Aloha, Trustee Donald Cataluna

It is with great trepidation that I bid a fond Aloha to my friend and fellow trustee Donald Cataluna, who has been a strong voice for his beneficiaries on the islands of Kauai and Niihau for many years.

Don is known for his passion for protecting native rights and his deep compassion for our beneficiaries in need.  He is credited with stopping NASA from constructing a massive building alongside their telescopes on sacred Mauna Kea and saving the Salt Ponds in Lihue as well as many other projects.

Don has been a true leader whose main focus has been to protect our trust assets while working tirelessly in our beneficiaries’ best interest.

I will miss him.

OHA Election

My congratulations go out to Dan Ahuna, our newly elected Trustee for the islands of Kauai and Niihau and to Maui Trustee Carmen “Hulu” Lindsey, Hawaii Island Trustee Robert K. Lindsey Jr., and Molokai & Lanai Trustee Colette Machado, on their re-election.  I look forward to working with all of them over the next two years to better the conditions of Native Hawaiians.

OHA’s “money pit” now at $28,128,000.00 and growing

When the Board of Trustees authorized the purchase of the Gentry Pacific Design Center this past summer for $21,370,000.00, I was one of several Trustees with serious concerns about the purchase.  There were just too many “unknowns” about the property and I personally felt very uncomfortable with the purchase.  For example:

  • The Gentry Pacific Design Center is 80-years-old and its electrical system is outdated;
  •  The enormous cost and resulting disruption of relocating OHA staff to the Design Center; and
  • The cost of changing the Design Center into an office building.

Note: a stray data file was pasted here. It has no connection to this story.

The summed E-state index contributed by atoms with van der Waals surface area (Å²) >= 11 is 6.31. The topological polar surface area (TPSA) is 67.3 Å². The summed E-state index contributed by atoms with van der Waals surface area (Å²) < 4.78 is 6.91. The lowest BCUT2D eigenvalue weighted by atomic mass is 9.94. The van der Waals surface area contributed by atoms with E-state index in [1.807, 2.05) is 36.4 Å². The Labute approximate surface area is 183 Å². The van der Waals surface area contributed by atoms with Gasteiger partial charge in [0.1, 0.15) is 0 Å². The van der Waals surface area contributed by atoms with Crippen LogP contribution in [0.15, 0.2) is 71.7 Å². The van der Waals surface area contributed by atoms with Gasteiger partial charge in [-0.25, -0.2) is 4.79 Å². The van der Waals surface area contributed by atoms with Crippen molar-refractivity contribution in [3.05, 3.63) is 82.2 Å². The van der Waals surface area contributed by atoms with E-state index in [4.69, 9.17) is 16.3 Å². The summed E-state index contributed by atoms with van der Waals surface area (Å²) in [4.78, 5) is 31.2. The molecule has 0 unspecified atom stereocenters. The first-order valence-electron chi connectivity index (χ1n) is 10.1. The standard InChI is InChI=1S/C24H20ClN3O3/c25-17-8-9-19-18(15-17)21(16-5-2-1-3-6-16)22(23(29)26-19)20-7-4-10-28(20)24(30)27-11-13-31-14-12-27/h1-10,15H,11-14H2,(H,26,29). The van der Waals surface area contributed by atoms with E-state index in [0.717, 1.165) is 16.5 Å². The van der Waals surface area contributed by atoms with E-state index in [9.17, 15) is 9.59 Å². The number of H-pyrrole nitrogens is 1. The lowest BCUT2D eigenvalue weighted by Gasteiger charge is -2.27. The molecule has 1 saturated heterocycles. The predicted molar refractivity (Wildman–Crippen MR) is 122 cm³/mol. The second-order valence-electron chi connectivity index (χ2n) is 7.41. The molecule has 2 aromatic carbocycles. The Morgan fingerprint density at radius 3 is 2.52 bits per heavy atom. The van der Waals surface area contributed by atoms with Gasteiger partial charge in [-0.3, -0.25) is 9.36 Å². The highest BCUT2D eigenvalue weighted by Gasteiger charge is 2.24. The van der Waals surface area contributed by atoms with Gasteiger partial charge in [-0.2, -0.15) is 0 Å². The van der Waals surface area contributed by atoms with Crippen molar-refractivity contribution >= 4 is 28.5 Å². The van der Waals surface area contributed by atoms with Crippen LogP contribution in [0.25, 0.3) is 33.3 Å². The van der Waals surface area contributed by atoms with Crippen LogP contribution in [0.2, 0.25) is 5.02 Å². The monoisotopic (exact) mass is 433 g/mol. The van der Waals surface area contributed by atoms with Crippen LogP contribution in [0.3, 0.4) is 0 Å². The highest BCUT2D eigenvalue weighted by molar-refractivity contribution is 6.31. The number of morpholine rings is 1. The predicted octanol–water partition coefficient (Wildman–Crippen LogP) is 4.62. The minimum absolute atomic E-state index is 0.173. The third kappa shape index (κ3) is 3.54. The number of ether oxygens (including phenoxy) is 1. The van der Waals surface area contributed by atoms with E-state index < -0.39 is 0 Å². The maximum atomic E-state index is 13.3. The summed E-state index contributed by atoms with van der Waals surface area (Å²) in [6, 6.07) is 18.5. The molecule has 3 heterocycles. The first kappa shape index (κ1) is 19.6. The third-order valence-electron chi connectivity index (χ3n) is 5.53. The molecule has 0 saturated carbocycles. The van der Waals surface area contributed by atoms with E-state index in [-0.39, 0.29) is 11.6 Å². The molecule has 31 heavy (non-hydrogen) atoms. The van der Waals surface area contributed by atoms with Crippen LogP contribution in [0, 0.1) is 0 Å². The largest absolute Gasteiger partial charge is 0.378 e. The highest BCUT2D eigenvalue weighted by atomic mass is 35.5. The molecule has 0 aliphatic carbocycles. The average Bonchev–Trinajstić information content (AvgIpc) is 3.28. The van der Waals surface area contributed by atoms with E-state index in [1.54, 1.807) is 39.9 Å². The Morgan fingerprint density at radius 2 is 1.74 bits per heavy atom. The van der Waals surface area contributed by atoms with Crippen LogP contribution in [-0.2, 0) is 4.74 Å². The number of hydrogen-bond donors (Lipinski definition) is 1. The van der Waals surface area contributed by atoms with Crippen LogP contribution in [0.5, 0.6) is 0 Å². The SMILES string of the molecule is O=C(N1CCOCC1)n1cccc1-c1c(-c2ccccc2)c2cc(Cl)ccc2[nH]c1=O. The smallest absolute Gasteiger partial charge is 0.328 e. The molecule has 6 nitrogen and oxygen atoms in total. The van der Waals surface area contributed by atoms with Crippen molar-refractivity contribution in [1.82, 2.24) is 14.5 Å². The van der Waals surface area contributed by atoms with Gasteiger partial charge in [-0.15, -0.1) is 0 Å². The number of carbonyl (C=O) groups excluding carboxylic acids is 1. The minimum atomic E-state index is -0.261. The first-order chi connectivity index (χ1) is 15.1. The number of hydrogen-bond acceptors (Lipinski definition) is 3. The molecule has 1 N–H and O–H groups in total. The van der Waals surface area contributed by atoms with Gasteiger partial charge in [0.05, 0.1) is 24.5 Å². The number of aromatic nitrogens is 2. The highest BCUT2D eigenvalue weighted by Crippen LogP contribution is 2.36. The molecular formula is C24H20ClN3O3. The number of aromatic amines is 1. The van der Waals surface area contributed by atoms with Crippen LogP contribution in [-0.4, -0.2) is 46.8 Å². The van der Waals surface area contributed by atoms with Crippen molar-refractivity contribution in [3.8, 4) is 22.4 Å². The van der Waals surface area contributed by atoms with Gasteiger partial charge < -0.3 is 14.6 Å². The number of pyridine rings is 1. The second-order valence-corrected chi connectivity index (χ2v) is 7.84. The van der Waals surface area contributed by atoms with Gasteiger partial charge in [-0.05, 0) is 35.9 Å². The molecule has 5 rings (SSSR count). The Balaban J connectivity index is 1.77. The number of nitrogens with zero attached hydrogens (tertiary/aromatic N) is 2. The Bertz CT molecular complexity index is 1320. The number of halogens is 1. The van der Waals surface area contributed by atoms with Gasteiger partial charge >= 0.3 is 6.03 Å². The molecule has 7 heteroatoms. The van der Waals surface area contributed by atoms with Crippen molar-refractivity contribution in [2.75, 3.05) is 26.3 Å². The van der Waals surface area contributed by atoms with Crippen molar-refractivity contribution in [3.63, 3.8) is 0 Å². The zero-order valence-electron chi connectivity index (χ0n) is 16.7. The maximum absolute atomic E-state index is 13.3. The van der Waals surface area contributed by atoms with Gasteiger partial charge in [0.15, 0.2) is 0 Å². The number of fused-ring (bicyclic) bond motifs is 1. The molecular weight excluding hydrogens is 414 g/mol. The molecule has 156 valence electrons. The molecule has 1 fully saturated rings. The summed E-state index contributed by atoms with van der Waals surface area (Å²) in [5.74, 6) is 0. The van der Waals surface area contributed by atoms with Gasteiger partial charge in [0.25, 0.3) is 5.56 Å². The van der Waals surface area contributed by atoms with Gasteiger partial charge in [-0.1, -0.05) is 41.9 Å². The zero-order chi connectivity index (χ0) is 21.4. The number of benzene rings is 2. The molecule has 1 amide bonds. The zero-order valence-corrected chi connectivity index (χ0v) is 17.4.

As I feared the costs associated with the Gentry Pacific Design Center, which is now referred to as the “Corporate Office Building” or “COB” are skyrocketing to nearly $30 million.

On November 1, 2012, the Board of Trustees authorized nearly $7,000,000 in expenditures:

(1) Up to $663,000.00 in essential costs relating to:

  • Tenant Improvement Allowances – $400,000/year for up to 20,000 of the leasable square footage which will be leased or renewed through June 30, 2013; and
  • Immediate Due Diligence Projects – $263,000, including the replacement of a 23-year-old fire alarm system ($100,000)

(2) Up to $6,095,000.00 in design and construction and non-OHA tenant relocation costs relating to OHA’s relocation to COB; and

(3) “Secondary Repairs” – It should be noted that OHA still has to pay for repairs totaling an estimated $404,000 beginning in year three, mainly to repaint the building exterior ($110,000) and to replace the single-ply roofing membrane ($250,000).

As I have said before, it makes absolutely no sense that OHA is spending a great deal of money to purchase and renovate an 80-year-old Design Center full of existing tenants instead of using the $28,128,000 to build a brand new state-of-the-art office building on land we already own.

My preferred location for a new OHA Headquarters is on the Kakaako Makai settlement properties that we recently received from the State.  The Kakaako waterfront is an excellent place for economic development and a permanent home for OHA’s headquarters.

Is anyone listening?  If you are interested in why OHA would spend all this money on an old building that was not for sale, please call (594-1857) or write to Trustee Oswald Stender.

Have a safe and Merry Christmas and a Happy New Year!

Wrapping-up a historic year for OHA

Congratulations to all of the public servants elected in 2012.  Campaigning can be a grueling process.  I look forward to working with all of you in the 2013 Legislative Session to better the conditions of Native Hawaiians.

New Maui Trustee and OHA CEO

OHA began the year by welcoming new Maui Trustee, Carmen “Hulu” Lindsey, who was appointed by Governor Neil Abercrombie.  Trustee Lindsey brought a much needed burst of new energy to the board with her knowledge, experience, and willingness to give her all for our beneficiaries.

OHA’s Administration underwent major changes with the appointment of Dr. Kamana’opono Crabbe as its new Ka Pouhana/CEO.  I have been impressed by his exemplary work over the past eight months and I look forward to the positive changes he will bring to OHA in the coming year.

Appointed BAE Vice-Chair & Served as a Legislative Liaison